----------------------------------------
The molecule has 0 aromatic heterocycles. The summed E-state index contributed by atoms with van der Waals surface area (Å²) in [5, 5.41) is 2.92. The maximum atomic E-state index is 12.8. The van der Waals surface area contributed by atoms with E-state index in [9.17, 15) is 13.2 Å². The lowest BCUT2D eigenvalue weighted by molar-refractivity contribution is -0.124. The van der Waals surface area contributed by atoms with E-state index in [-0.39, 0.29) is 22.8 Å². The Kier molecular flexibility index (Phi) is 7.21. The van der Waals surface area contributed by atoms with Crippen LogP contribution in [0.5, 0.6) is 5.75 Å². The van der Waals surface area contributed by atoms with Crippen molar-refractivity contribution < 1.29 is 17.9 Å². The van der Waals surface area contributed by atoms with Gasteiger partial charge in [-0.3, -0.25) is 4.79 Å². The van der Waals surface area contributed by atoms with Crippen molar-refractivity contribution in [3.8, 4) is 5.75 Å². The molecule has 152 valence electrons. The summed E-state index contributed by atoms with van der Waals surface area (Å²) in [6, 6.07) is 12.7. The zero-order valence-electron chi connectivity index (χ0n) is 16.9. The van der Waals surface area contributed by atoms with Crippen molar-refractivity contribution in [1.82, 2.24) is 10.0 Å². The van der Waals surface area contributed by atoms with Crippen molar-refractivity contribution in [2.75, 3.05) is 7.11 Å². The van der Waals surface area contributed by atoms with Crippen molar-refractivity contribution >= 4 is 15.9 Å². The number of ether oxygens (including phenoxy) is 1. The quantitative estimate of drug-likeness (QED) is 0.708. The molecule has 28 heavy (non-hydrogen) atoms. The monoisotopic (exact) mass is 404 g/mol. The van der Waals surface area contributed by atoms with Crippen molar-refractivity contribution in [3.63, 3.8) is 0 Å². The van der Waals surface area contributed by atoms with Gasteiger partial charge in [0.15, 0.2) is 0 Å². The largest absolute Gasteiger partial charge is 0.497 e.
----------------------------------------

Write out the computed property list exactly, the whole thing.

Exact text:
The molecule has 0 aromatic heterocycles. The summed E-state index contributed by atoms with van der Waals surface area (Å²) in [5, 5.41) is 2.92. The maximum atomic E-state index is 12.8. The van der Waals surface area contributed by atoms with E-state index in [9.17, 15) is 13.2 Å². The lowest BCUT2D eigenvalue weighted by molar-refractivity contribution is -0.124. The van der Waals surface area contributed by atoms with E-state index in [-0.39, 0.29) is 22.8 Å². The Kier molecular flexibility index (Phi) is 7.21. The van der Waals surface area contributed by atoms with Crippen LogP contribution in [0.5, 0.6) is 5.75 Å². The van der Waals surface area contributed by atoms with Crippen molar-refractivity contribution < 1.29 is 17.9 Å². The van der Waals surface area contributed by atoms with Gasteiger partial charge in [-0.3, -0.25) is 4.79 Å². The van der Waals surface area contributed by atoms with Crippen molar-refractivity contribution in [3.8, 4) is 5.75 Å². The molecule has 152 valence electrons. The summed E-state index contributed by atoms with van der Waals surface area (Å²) in [6, 6.07) is 12.7. The zero-order valence-electron chi connectivity index (χ0n) is 16.9. The van der Waals surface area contributed by atoms with Crippen molar-refractivity contribution in [1.82, 2.24) is 10.0 Å². The van der Waals surface area contributed by atoms with Crippen molar-refractivity contribution in [2.75, 3.05) is 7.11 Å². The van der Waals surface area contributed by atoms with Crippen molar-refractivity contribution >= 4 is 15.9 Å². The number of ether oxygens (including phenoxy) is 1. The quantitative estimate of drug-likeness (QED) is 0.708. The molecule has 28 heavy (non-hydrogen) atoms. The monoisotopic (exact) mass is 404 g/mol. The van der Waals surface area contributed by atoms with Crippen molar-refractivity contribution in [3.63, 3.8) is 0 Å². The van der Waals surface area contributed by atoms with Gasteiger partial charge in [0.15, 0.2) is 0 Å². The largest absolute Gasteiger partial charge is 0.497 e.